TEFL Tales – What’s my name?

How friendly should a TEFL teacher be?

Please don't call me Sir

There is an old TEFL adage: no learning without fun – but no fun without learning.

Whether we’re teaching adults or children, TEFL teachers are running a class. We are responsible for discipline, and the reason there has to be discipline is that without it nobody learns anything.

A class of half a dozen adults can become unruly and unfocused if you let it slip from your grasp, so it is important to be clearly in charge. If you choose to tell a joke or in some other way lighten the atmosphere, that’s good – a fun class is, generally speaking, a good class.

However, it can be puzzling in a different culture when the teacher-student relationship you have taken for granted (because it’s how things were when you were at school) suddenly seems somehow wrong. In certain cultures there is much more of a divide. While in the UK teacher-student, just like salesman-customer, has become less formal, with a conscious removing of barriers such as the desk, in other places the student doesn’t feel comfortable with such an equal balance.

My name is Chris

Forms of address have to be taught, too. The tendency of my Spanish-speaking students to call me “Mister Chris” can sound quite cute at first, but if you let them do it with you, they will think it’s the correct form of address. I explain that if it’s Mister anything it’s Mister Morvan (and then get them to pronounce that correctly, which isn’t easy sometimes), but I would rather be just plain Chris – and not Crees, either, because I am not an ironed fold in a pair of trousers or an unwelcome bit of damage to a piece of paper.

A Chris can demonstrate the difference and turn it into a bit of fun, and those of all other names just have to work out something for themselves.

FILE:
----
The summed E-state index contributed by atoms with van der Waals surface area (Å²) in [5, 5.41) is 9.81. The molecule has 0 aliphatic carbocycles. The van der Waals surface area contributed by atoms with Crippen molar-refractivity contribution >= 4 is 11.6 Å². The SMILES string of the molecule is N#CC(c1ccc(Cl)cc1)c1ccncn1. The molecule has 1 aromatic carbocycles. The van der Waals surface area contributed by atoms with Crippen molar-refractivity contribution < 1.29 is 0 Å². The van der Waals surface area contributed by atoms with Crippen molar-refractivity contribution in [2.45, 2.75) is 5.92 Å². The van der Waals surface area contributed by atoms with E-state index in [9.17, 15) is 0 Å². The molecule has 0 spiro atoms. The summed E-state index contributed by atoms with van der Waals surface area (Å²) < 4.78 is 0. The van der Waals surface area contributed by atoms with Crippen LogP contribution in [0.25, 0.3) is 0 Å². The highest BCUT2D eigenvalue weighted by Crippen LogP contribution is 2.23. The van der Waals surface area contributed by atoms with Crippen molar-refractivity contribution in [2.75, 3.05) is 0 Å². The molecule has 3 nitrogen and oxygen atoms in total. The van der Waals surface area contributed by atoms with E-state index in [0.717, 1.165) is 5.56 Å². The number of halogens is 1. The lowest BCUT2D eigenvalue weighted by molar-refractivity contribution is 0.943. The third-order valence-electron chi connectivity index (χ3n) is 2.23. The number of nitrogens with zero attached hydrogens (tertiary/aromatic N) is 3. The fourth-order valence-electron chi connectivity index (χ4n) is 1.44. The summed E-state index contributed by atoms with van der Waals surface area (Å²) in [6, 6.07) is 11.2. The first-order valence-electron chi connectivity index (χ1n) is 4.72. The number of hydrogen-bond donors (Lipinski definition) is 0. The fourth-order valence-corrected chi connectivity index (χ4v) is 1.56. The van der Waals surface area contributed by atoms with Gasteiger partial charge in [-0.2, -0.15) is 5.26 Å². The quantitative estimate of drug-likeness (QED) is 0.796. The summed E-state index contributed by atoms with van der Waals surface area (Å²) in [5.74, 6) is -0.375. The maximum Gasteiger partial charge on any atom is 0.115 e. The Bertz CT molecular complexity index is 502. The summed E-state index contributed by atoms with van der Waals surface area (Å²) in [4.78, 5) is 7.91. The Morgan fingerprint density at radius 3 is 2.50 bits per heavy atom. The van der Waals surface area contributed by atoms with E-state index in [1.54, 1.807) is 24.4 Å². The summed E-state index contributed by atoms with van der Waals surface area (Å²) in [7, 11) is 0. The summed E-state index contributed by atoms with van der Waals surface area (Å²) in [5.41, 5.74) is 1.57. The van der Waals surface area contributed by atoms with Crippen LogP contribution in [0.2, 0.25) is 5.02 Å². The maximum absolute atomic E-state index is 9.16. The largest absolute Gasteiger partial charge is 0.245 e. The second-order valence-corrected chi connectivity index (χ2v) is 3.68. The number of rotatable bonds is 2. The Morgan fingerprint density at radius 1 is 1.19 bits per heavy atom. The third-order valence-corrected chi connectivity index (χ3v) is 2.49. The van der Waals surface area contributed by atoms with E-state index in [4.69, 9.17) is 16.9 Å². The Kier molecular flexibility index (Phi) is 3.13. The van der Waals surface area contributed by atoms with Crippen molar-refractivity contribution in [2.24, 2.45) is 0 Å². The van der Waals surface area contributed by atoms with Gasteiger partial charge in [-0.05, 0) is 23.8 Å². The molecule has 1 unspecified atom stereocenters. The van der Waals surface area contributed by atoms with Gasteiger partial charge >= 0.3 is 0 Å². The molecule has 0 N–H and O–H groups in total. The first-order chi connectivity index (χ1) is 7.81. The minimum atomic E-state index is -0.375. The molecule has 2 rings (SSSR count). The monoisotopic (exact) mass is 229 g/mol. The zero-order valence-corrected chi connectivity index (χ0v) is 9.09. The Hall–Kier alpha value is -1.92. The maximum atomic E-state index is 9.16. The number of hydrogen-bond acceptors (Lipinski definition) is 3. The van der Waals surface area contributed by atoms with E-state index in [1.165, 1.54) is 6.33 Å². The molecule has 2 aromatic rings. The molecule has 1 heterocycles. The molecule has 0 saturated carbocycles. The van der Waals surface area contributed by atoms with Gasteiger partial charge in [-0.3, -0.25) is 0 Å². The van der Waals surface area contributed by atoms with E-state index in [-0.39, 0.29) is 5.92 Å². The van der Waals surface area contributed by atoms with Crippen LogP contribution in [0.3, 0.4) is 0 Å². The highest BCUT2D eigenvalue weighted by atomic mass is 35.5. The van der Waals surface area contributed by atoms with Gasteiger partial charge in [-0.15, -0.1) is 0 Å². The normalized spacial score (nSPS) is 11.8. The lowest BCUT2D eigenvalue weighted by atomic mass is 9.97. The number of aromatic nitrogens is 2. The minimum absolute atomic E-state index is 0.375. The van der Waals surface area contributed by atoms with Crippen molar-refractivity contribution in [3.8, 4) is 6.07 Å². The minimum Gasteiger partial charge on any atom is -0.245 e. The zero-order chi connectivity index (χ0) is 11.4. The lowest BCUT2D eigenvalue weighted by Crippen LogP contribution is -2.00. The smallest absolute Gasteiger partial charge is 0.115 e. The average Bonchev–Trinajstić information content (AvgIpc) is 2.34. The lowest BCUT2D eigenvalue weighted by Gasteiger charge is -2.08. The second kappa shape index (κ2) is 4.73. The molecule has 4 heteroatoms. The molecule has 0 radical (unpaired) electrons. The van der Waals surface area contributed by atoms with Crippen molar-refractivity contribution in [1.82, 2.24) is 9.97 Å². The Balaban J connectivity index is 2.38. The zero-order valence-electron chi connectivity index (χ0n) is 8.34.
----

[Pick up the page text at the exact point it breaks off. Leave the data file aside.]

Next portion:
I am not Meester Crees (2)

The crucial thing is to get the message across and make them stop the Mister First Name business, because it immediately marks them out as a slightly comic foreigner, and we want to avoid that at all costs.

As a kind of bonus, any discussion has your students thinking in English and trying to speak it. What they call you may not be that important to you, but it’s all learning – and something like this can be amusing for everyone.

Good manners have to be taught as well as language – our idea of good manners, that is. If we offer someone a glass of water and they just say “No”, that might be acceptable or even standard in their culture, but in English it sounds rude. By explaining this to them, “It has to be no thank you”, you are doing them a favour.

It’s important to emphasise that although you know they are not bad-mannered, out in the big English-speaking world, hosts in private households, waiters, receptionists and so on will think much more highly of them if they use please and thank you.You may call me teacher if it doesn't sound like t-shirt

Students are often grateful for this kind of tip, because it makes their life easier when they weren’t aware they were doing anything wrong.

We’ve all heard the stories about hand gestures that can be wildly misinterpreted in other countries, and it is true. It’s something everyone has to be aware of when abroad.

Want me to teach English to you or someone you know?
Want me to teach you how to teach English?
Email me, chrismorvan@gmail.com, and let’s talk about it.

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TEFL Tales – get them talking about themselves

I was a midfielder, pretty good defensively, not so great going forward

Tips for teaching English as a foreign language